“Do you love daddy or me more”
The question coming from her five-year-old daughter caught my friend by surprise.
“Well honey, I love you both so much!”
But the inquisitive child would not let it go at that.
“I know. But which one do you love the most?”
In a moment of truth, my friend held her breath and prayed for how to respond to such a weighty question.
“Honey, I love daddy the most. When I married him, I promised to love him with my whole heart always. And out of that love, God gave us you as a gift.”
And that was enough. The child smiled. Said “ok” and asked if they could have lunch now.
I have since pondered my friends wisdom in responding this way. No mother could ever bring herself to telling her child that they are second-best. In fact, I have had more than one friend tell me that they loved their husbands, but never really knew love at a certain level until they had children.
I know there is a nurturing maternal instinct that is kindled when a wee babe is laid in your arms for the first time, but Im sad to think that love is platonic with your child to a degree that it is lacking with your spouse.
We are women. We are need-meeters. We are “first responders”, to the dirty diapers, the science project disaster, the stomach bug epidemic and the Mount Neverrest of laundry. By default, we will usually respond to the most urgent need which in our mind equates to the one that cries the loudest. Typically, that’s not going to be our husbands.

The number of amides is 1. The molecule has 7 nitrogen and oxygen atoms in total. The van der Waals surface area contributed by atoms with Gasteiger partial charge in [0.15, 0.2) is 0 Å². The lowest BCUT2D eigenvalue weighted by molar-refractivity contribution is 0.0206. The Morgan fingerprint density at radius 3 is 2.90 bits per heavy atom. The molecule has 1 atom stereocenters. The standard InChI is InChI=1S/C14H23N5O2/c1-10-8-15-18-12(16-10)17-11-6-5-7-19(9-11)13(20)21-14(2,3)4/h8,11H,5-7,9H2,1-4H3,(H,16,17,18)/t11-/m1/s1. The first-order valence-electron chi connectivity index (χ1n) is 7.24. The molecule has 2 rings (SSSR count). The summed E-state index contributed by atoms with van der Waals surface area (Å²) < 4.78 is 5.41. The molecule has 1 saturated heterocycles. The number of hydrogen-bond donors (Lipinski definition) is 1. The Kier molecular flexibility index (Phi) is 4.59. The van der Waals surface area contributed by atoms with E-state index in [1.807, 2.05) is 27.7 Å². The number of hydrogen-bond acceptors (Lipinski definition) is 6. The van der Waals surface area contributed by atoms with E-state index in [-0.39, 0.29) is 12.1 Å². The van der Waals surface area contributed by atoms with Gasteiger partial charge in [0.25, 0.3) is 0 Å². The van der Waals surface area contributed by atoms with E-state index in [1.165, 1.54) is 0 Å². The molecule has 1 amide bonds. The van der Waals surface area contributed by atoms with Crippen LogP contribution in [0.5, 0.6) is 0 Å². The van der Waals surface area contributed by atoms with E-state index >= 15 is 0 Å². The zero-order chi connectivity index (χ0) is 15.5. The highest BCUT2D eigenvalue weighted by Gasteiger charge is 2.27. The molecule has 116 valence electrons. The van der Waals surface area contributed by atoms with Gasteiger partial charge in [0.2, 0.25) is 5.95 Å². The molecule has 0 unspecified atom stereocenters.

While his needs are no less valid, and cognitively we know that, we still presume that his requests and preferences can take a back seat as we meet the pressing needs of our children.
The scinarios are endless…
He is telling you about his day at work and your child comes in screaming with a bloodied knee.
We respond to the child in pain.
You offer to iron his shirts, but get waylaid when your first grader needs help with homework.
We respond to the child in need.
When the kids are tucked in and you at last find a moment to snuggle on the couch and watch a movie with him, someone wakes crying with a bad dream.
We respond to the child in fear.
I find myself a dozen times a day getting side-tracked with the fuller than full time job of being a mother.
But what about his needs and desire for relationship.
I would venture to guess that a great number of compromised marriage relationships result from us loving our kids more than our husbands. And we are not doing our children a favor friends! Kids develop an egocentric position in families that allow them to take the uttermost priority of time and attention. Life can easily revolve around their time table, their soccer practice, dance rehearsals, swim team and cub scouts.
We have worked really hard recently on making our marriage the priority over children. I think our kids are far from neglected, so let me explain…
Our kids need to know that we are on a team. That we are eachothers best friend and that we love eachother the most. I think our kids feel secure in that reality.
That means Im working on not challenging a decision that C makes regarding the children that I may disagree with.
Because I trust him and I defer to him.
That means we don’t allow the children to interrupt us when we’re having a conversation in the car. Because our discussion takes priority over their squabble in the back seat.
That means the first fruits of our time praying together in the mornings takes precedent over fixing their breakfast.
Because our relationship with eachother and the Lord is most important and hungry tummies can wait a few minutes.
In Tutus 2, older women are instructed to teach the younger women to “love their husbands“. This is first in a list of guidelines for Godly living as a wife and mother and homemaker. I dont do it perfectly. Its an exercise to train my children difference and to prioritize accurately sometimes.
Its the classroom God has me in.